So I’m out and about Thursday, trying to be a Christian (Matthew 25:36 variety), by visiting a friend who’s got some issues.
And when I arrive at the door to his place, there’s this notice on the door. Seems they’ve got a dress code:
Uh-oh. I wasn’t expecting this.
Well, this called for a closer look.
So I stepped up behind these two weird-looking guys who were already checking it out . . . .
Well, I knew I was in trouble, because I’m a male, and I was wearing shorts. (A Christian in shorts? Hey — it was nearly ninety degrees out there.)
But they were kinda long, cargo type. And instead of a problem, they turned into another indication that I’m approaching the age where we’re mostly invisible to younger folks, because nobody hassled me when I went in. I visited with my friend and walked out, bold as brass with my bare knees hanging out, and still nobody said anything.
But where was this place?
Of course it wasn’t a Wichita YAF preview; and yeah, I made up the part about Batman.
But the list was just as shown, and it did have an eerie sense of familiarity to it.
Here’s where it really was:
“Detention Center”; that’s JAIL to more plain-speaking folk.
I said the fellow I was visiting had issues. They’re with the sheriff and some ridiculous state laws.
The details are for another forum. But the apparel parallels here, once I tuned into them, were just plain unnerving.
(Of course, there are differences too: unlike Wichita, my homies will evidently let me, as a male, do my next visit in pajamas. Not sure why it’s a no-no for the “ladies.” Must be something from Paul’s epistles.)
What’s that verse from Mark? — 4:9, I think: “He who has ears to hear, let him hear.” And her too.
That’s the first code mentioned in the heading. As to the second one, as has been said here before (more than once), the point about the Wichita YAF dress code and other expectations is not that they’re rules, but about whether they’re appropriate rules, wise rules, the right kind for adult Quakers. (And the answer here has been: they need some work. Seriously.)
But what would better rules look like? Here’s a positive example that deserves careful consideration.
Its from Eastern Mennonite University in Harrisonburg, Virginia.
At EMU they have a very fine Center for Justice and Peacebuilding, which is a classy outfit, la creme of its field — BTW way ahead of any Quaker college peace studies program I’ve ever seen; college presidents take note.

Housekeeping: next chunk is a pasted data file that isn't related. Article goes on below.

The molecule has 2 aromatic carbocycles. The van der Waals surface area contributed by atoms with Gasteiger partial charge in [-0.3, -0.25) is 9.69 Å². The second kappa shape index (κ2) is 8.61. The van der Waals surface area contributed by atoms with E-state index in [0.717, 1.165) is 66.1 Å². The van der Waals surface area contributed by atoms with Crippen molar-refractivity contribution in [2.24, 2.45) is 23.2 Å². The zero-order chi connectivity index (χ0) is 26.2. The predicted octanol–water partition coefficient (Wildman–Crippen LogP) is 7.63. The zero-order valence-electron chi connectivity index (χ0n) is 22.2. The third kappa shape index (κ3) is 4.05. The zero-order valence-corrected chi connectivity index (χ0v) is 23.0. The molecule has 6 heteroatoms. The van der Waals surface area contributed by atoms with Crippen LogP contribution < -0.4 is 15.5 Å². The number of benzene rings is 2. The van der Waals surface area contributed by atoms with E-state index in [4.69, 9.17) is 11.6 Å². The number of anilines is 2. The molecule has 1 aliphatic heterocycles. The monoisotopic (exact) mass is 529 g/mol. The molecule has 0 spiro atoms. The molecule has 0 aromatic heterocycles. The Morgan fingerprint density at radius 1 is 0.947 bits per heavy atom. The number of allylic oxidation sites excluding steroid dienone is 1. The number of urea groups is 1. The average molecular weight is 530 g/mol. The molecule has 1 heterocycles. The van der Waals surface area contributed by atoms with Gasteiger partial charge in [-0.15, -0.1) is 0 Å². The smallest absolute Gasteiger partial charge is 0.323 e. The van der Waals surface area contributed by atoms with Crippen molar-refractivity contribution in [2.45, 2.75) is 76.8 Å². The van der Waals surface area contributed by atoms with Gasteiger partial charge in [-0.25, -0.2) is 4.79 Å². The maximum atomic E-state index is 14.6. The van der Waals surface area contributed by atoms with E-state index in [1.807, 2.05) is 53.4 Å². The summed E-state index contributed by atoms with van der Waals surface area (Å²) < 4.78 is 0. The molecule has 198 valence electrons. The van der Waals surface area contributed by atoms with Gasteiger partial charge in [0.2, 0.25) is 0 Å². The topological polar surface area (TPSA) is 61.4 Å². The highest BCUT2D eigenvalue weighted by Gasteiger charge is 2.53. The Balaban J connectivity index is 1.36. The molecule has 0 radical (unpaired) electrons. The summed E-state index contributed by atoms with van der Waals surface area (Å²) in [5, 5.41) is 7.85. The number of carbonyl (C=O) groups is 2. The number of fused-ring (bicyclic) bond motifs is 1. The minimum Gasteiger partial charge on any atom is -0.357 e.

Anyway, one of the annual programs of this Center is its Summer Peacebuilding Institute, two week-long sessions that bring together serious peace professionals from many countries and religions.
Since peacebuilding often takes place in locations ravaged by wars, it can happen that participants bring with them the marks of violent trauma, just as many US soldiers return from combat in Iraq or Afghanistan marked by PTSD. So all might not always be peace and light among them.
Hence, the Institute has a set of Expectations for participants designed to cope with such stresses, and it is worth a close look. Here it is:
Our objective at SPI is to provide a structured environment where people can share ideas and experiences in order to learn. Some of these ideas may be new to us, or may contradict cherished beliefs. Some of the experiences may be challenging to articulate or to listen to. In public sessions and in classes, everyone at SPI commits to do their best to listen respectfully to others and to engage in learning activities.
Our fields of work and study expose many of us to difficult and sometimes traumatic experiences. We try to establish an environment which is conducive to learning for every person. SPI has also arranged with a local counseling service to assist anyone who feels they need counseling. Nonetheless, if an individual is unable to adjust to the learning environment and thereby threatens the learning or safety of that individual or the group, SPI reserves the right to intervene, to outline behaviors that are required in order to participate, to make available counseling and mediation services, and, if necessary, to ask the individual not to return to class.
These feel both solid and respectful to me; also appropriately minimalist: if there’s trouble, they can handle it; otherwise, the participants are expected to hang on and enjoy what may be a roller-coaster ride of diverse experiences, convictions, cultures and responses, working out kinks as they go along.
EMU adds a few more housekeeping no-nos: no booze or illegal drugs; keep your room neat; and no pets.
(No PETS??!!??) [Kidding.]
This is a fine model for what a better alternative to the current Wichita rules could look like.
Friend John Stephens on his “Quaking” blog, has linked to some additional examples of less legalistic but still workable models, in Quaker settings.
It’s not really so hard.
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